A typical LCD panel may include for example 512 pixels across one row. For a color display, each pixel includes three display elements and transistors, one for red, one for green and one for blue. Thus, there may be a total of 1536 display elements per row in the display, each driven by its own DAC 106. The 1536 required DACs 106 may be divided into, for example, eight separate integrated circuit chips each having 192 DACs 106. Given the large number of DACs, the size and power consumption of each DAC 106 becomes critical.
FIGS. 2 and 3 show an example of a typical prior art implementation of a 6-bit DAC 106. A transformer 200 receives input voltages of, e.g., ±5 volts at the two inputs of its primary coil in an alternating fashion. The turns ratio of transformer 200 is designed such that 6.4 volts is equally divided into eight 0.8 volt increments provided at eight taps of the secondary coil. These coarse analog reference signals are supplied to the several multiple-DAC chips. Each multiple-DAC chip includes a global resistor divider chain 202 which includes eight equal value resistors (202i) connected between each pair of taps, for a total of 64 resistors 202i. Thus, the 0.8 volts between each pair of taps from the secondary coil is further divided into eight 0.1 volt intervals by resistor divider chain 202. The 64 fine analog reference voltage outputs from global resistor divider chain 202 are shared by the various DACs 106 on the chip (in the above example the chip includes 192 DACs 106). Each DAC 106 includes eight switch banks 204i of eight switches each that select one of the 64 analog reference voltages to be connected to the output of the DAC. Switches in switch banks 204i are controlled by decoders 206i that respond to the digital pixel data.
As shown in FIG. 3, each switch bank 204i is made up of eight switches 300. Each switch 300 is controlled by a six-input NAND gate 302 inside a decoder 206i. NAND gate 302 receives the six-bit pixel data from latch 104 (FIG. 1). Accordingly, the six-bit pixel data selects one of 64 discrete levels of analog voltages in 0.1 increments ranging from 0.1 to 6.4 volts to be supplied to the drain of the thin-film transistors in the active matrix LCD panel.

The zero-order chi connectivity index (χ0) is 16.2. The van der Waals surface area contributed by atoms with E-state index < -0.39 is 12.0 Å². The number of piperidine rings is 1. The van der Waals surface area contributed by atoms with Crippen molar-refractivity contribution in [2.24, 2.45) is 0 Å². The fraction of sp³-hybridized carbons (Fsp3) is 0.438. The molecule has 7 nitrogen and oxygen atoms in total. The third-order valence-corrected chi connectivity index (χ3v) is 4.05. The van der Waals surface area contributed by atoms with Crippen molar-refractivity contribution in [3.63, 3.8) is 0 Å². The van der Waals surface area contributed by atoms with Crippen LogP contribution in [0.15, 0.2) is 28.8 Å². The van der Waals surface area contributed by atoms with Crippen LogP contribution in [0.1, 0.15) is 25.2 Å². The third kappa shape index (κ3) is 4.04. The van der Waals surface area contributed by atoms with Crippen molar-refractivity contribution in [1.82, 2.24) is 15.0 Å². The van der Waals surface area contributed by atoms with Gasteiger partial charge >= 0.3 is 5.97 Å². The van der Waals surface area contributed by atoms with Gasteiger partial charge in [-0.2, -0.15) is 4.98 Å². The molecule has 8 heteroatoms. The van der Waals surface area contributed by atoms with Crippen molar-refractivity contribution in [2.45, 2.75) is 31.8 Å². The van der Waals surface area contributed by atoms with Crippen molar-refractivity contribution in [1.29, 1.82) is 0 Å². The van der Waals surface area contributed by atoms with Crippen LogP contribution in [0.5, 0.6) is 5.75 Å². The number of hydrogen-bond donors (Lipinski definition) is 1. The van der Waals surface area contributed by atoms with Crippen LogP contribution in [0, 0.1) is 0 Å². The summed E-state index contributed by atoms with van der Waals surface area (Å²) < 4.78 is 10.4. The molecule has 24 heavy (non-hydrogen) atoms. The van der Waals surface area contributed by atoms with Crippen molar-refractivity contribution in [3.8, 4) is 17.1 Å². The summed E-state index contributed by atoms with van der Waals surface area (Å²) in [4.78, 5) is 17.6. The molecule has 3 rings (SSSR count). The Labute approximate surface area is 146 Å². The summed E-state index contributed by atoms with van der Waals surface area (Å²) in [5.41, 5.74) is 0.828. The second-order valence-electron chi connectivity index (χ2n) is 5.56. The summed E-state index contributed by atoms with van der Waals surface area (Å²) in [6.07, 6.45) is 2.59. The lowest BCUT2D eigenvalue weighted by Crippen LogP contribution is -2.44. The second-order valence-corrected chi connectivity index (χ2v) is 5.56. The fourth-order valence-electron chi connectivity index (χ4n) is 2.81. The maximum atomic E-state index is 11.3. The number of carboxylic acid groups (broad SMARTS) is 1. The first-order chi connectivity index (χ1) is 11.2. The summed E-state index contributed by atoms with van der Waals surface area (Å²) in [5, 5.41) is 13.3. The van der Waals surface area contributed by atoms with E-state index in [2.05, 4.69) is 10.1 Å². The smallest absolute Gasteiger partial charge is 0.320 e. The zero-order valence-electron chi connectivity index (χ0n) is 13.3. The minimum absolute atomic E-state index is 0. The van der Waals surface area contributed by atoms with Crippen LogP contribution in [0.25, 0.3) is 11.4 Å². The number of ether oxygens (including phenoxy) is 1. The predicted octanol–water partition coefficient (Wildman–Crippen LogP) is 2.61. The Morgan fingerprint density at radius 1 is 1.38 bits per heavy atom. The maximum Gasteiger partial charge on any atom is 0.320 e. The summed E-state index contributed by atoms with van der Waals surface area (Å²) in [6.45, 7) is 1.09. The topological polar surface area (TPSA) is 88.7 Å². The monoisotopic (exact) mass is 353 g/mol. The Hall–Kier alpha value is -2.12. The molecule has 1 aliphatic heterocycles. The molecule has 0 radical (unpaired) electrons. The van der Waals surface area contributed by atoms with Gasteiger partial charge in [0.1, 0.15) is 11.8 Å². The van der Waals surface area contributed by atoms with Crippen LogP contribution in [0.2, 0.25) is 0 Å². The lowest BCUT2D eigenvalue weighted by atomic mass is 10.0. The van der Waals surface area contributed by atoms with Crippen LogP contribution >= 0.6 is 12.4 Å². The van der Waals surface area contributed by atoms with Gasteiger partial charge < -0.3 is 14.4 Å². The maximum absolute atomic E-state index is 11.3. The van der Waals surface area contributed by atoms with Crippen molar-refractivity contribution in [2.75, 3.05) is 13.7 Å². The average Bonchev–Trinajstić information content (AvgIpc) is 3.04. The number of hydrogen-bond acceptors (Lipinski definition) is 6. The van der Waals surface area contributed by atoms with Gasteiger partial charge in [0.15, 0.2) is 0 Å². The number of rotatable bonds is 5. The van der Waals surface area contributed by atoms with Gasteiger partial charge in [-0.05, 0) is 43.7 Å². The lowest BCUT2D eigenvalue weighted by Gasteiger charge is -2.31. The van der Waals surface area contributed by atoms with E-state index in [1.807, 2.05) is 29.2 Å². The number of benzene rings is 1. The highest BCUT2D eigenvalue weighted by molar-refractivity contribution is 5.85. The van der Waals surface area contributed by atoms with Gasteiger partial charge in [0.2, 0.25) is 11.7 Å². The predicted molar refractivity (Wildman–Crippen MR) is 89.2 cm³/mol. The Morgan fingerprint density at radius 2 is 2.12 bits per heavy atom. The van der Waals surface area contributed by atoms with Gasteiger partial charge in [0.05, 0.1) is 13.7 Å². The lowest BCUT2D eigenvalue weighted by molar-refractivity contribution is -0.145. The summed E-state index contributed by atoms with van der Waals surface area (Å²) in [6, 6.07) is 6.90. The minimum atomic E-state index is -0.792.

There are a number of drawbacks associated with the prior art circuit. First, according to this prior art implementation, each voltage output of global resistor divider chain 202 must be able to drive the large capacitive load associated with as many as 192 LCD columns. It is also possible that all bits driven by the DAC chip may be required to switch from, for example, 0.1 volts all the way to 6.0 volts at the same time. To accomplish this at an acceptable rate, the 6.0 volt tap on resistor divider 202-8 must exhibit very low impedance. This limits the maximum size of the resistors used in the global resistor divider chains 202. Employing relatively smaller resistance in the resistor dividers 202 results in larger current dissipation by each multiple-DAC chip. Given the large number of DACs 106 required in an LCD driver system, the total current dissipated by the resistor dividers can add up to a significant amount. There is waste associated with this design since all eight resistive dividers 202-1, 202-2, . . . 202-8 consume power even if only one, for example, the 6.0 volt tap in the 202-8 divider drives all DAC outputs. Further, the decoding scheme of the prior art requires a very large number gates (e.g., 64 6-input decoder gates) which adds to the circuit area.
There is therefore a need for an LCD column driver circuit that consumes less power and area.